By Caroline Fontein
After more than three decades of debauchery, Mötley Crüe continues to make history. This time, they’re doing it in Vegas as the first ever hard-rock residency at The Joint at the Hard Rock Hotel. It’s also the first residency of its kind in Vegas.
The group closed the original Joint with two performances on Feb. 6 – 7 in 2009. Almost exactly three years later, Nikki Sixx (bass guitarist), Mick Mars (lead guitarist), Vince Neil (frontman) and Tommy Lee (drummer) are kicking off their three-week run at the new Joint on Feb. 3.
Their show will offer fans an interactive experience with over-the-top production elements and in-your-face rock ‘n’ roll. It’s being promoted as Mötley Crüe’s most notorious show ever. In a city that’s always ready to party, it’s a match made in heaven.
VEGAS.com got a change to talk to notorious front man Vince Neil about the band’s upcoming shows and what it’s like to be the first rock ‘n’ roll group to have a residency in Sin City.
What is it like to be the first-ever hard rock residency at the Hard Rock Hotel?
“For me being a Vegas resident, it’s a dream come true. For one thing, it’s really cool to be able to put on a show that we’ve always dreamed about. ”
What made the band decide to do this residency now and in Vegas?
“Well the timing was right. We were on tour all last year, and this thing came up. So everyone took the holidays off. It was perfect timing for the band to take February, set it aside, come to Vegas and bring a show. We’ve been wanting to do something like this for a long time, and all the stars were aligned right that day.”
I’ve heard that the show is going to be an interactive experience. Can you give me some more details on what fans can expect to see?
“It’s just not going to be your regular show where the stage is set up on one end of the building, and the rest of it’s seats. We’re going to pretty much encompass the whole venue. We could be playing in the back of the place, above you, on the side of you. We’re using the latest technology in visuals. We really made the effort to do something that no one’s ever really seen before. I don’t want to give away everything, but the technology that we’re using is pretty advanced. I think a lot of people are going to be blown away with the show.”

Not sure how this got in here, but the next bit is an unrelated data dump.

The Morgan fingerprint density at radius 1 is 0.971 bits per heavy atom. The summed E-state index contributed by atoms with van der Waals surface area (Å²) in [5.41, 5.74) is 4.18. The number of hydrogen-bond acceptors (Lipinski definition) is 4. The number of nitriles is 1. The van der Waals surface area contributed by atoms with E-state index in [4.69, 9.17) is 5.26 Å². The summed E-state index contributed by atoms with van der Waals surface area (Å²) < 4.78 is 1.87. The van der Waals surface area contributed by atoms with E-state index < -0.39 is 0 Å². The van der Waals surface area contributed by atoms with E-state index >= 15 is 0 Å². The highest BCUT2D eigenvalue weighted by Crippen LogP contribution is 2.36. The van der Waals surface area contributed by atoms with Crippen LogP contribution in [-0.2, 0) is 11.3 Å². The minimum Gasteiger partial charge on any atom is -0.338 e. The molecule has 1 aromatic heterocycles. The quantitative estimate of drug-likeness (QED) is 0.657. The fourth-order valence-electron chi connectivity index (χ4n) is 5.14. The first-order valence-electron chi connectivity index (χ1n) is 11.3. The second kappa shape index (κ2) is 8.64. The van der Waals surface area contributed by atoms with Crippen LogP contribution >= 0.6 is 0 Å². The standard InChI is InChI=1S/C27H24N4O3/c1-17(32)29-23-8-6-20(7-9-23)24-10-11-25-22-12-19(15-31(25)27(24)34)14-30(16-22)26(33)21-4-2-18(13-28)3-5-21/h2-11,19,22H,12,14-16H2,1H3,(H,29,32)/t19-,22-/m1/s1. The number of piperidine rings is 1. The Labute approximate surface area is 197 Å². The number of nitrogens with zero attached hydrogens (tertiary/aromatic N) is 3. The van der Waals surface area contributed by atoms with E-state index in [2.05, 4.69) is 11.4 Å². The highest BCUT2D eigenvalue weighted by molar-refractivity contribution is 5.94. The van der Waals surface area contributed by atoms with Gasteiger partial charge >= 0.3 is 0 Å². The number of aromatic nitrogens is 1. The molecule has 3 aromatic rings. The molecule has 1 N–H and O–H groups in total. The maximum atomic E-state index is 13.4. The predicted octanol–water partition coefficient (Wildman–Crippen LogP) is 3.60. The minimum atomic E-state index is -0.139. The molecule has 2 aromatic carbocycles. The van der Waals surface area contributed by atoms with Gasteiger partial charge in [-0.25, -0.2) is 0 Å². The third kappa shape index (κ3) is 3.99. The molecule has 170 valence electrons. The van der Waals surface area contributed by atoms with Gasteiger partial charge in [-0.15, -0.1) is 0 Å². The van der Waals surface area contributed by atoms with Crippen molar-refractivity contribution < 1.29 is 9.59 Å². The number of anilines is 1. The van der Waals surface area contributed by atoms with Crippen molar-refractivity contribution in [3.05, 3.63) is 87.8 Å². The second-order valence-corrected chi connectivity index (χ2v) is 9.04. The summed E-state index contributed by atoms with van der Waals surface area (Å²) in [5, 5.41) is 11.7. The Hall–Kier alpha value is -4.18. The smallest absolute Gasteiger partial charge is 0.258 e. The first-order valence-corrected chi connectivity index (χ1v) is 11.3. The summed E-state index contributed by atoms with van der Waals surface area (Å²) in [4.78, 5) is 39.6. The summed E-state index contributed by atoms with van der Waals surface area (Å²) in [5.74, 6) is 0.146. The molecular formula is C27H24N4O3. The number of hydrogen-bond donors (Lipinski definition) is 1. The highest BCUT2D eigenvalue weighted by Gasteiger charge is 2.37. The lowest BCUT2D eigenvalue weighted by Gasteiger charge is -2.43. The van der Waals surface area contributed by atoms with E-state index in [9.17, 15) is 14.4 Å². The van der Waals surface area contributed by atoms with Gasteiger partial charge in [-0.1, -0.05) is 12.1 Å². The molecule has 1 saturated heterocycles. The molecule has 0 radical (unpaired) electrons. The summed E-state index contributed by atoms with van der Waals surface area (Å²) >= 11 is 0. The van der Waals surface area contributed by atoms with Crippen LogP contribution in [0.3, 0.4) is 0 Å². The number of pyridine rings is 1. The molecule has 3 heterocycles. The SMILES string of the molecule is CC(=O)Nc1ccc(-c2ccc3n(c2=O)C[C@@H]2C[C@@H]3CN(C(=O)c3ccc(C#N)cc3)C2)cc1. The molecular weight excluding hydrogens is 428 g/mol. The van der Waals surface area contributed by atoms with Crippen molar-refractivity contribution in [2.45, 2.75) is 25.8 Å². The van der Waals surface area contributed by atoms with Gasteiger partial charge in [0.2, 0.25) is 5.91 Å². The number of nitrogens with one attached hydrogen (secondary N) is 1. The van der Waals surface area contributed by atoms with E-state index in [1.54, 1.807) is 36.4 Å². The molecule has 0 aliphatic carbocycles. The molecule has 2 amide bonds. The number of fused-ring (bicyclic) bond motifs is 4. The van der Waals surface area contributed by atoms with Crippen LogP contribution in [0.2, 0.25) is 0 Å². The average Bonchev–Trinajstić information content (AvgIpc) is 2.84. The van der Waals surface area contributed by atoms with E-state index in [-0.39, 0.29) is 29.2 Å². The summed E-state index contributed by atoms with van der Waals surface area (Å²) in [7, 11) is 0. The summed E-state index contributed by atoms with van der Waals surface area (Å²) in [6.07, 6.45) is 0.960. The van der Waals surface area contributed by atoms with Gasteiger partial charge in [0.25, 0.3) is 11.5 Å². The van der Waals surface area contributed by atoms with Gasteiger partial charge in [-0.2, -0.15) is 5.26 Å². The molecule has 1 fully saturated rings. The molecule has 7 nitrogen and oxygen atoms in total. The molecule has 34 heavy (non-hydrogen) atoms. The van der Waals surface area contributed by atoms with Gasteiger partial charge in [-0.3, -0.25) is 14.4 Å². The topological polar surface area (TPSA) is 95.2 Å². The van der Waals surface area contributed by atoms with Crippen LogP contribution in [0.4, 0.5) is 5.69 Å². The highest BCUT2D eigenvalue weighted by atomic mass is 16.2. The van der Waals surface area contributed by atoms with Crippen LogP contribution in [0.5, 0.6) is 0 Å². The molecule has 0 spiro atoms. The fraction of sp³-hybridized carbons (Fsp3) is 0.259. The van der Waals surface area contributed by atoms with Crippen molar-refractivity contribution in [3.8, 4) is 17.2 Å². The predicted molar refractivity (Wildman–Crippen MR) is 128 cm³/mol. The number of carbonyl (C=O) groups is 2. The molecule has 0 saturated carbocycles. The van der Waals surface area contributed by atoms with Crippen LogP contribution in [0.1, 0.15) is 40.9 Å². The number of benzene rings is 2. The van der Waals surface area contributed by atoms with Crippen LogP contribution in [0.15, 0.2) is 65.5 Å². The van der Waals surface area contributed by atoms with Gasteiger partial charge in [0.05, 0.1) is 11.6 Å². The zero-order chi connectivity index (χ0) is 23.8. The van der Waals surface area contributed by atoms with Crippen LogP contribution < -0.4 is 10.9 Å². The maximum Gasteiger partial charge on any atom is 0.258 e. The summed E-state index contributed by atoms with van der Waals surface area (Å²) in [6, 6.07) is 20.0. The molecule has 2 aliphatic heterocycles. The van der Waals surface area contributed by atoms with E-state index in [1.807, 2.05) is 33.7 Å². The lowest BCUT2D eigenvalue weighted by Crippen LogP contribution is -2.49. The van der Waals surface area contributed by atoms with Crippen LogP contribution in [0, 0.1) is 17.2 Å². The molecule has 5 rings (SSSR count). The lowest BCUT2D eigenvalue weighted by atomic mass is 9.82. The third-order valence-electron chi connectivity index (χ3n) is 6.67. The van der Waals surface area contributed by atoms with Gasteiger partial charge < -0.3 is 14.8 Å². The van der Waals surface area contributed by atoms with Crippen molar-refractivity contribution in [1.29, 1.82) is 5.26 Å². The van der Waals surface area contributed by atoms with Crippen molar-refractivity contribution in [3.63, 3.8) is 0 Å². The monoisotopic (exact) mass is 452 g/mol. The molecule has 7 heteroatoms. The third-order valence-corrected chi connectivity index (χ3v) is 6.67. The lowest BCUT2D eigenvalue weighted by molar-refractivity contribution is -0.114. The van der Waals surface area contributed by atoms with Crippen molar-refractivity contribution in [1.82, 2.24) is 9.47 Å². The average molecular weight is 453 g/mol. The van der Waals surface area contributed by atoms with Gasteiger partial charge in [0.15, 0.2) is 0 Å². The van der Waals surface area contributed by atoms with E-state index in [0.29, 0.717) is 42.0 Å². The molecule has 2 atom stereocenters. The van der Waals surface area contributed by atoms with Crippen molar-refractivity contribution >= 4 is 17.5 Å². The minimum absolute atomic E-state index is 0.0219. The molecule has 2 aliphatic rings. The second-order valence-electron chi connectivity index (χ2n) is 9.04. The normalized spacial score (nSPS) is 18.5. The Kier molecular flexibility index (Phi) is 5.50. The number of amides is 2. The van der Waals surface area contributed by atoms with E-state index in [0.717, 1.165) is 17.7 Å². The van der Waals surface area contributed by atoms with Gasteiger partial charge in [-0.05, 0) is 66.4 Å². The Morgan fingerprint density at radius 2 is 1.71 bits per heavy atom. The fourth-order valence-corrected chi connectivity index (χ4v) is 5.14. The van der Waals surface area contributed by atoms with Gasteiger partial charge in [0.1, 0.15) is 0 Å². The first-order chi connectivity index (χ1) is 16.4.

After more than three decades you guys don’t show any signs of slowing down. What has kept the band together and still going strong all these years?
“There’s really only four bands from the ’80s that are still around that are still relevant today. That’s us, Metallica, Bon Jovi and U2. With us we’ve maintained a relevancy by attracting the next generation. So when you go to our concerts, it’s not just the 40 and 50-year-olds that grew up with you, it’s their kids. You have 15 and 16-year-olds in “Shout at the Devil” shirts running around who think Mötley Crüe are really cool. Dads put their 5-year-olds on their shoulders for their first concerts. You have an attorney standing next to a biker. It’s all different realms of society and all ages. I think that’s what you really have to do, be multigenerational to still be relevant.”
What about being able to play with the same group of people for so long and being able to continue to share the same vision for the band after all these years? What’s behind that success?
“We tour the world, and we have fun. When I’m on stage, it still feels like we’re playing the Whisky A Go Go 30 years ago. It’s still fun for everybody. What we always say is when it stops being fun, that’s when we get out.”
Has performing those songs and what you guys sing about changed at all for you over the years?
“The only thing that changes is just the show. If you put out new records sometimes the songs change, but you still play your hits that everyone wants to hear. The fun thing is changing up the show and giving everybody something different every time they come see us.”
Do you have a favorite song that you like to perform live?
“I have a couple. For a slow song, obviously ‘Home Sweet Home.’ Everybody has their matches and their lighters and their phones up, and it’s really a cool song to sing. For a fast song like, ‘Girls, Girls, Girls,’ everybody loves that song, and everybody sings along. So with those songs you see faces light up and everybody’s singing.”
Does the band have to do anything different to prepare for the upcoming Vegas shows?
“Well this show it’s so complex, we have to rehearse. We actually start rehearsing on Saturday (Jan. 28). We’ll just get it together, fine tune it and be ready to hit the stage.”
Are you guys doing anything special at the hotel in combination with your residency?
“We’re really decking out the Hard Rock… We’re putting in a lot of memorabilia in there besides what they already have. We’re taking stuff out of our houses, and [the Hard Rock] is going to put it in display cases on the way into The Joint. So it’s kinda cool.”
Is there anything else that you’d like to add about your residency in Vegas?
“It’s just going to be one of the biggest shows that Mötley’s ever done and one of the most extravagant. If you’ve seen Mötley before, it’s a pretty tall bill. So, it’s going to be a lot of fun.”
So what’s next for the band after your shows in February?
“I don’t know. There’s a lot of talk of different things, but I really focus on what’s in hand right now. I’m just focusing on the shows here in Vegas, and after that we’ll figure out what’s next for the band.”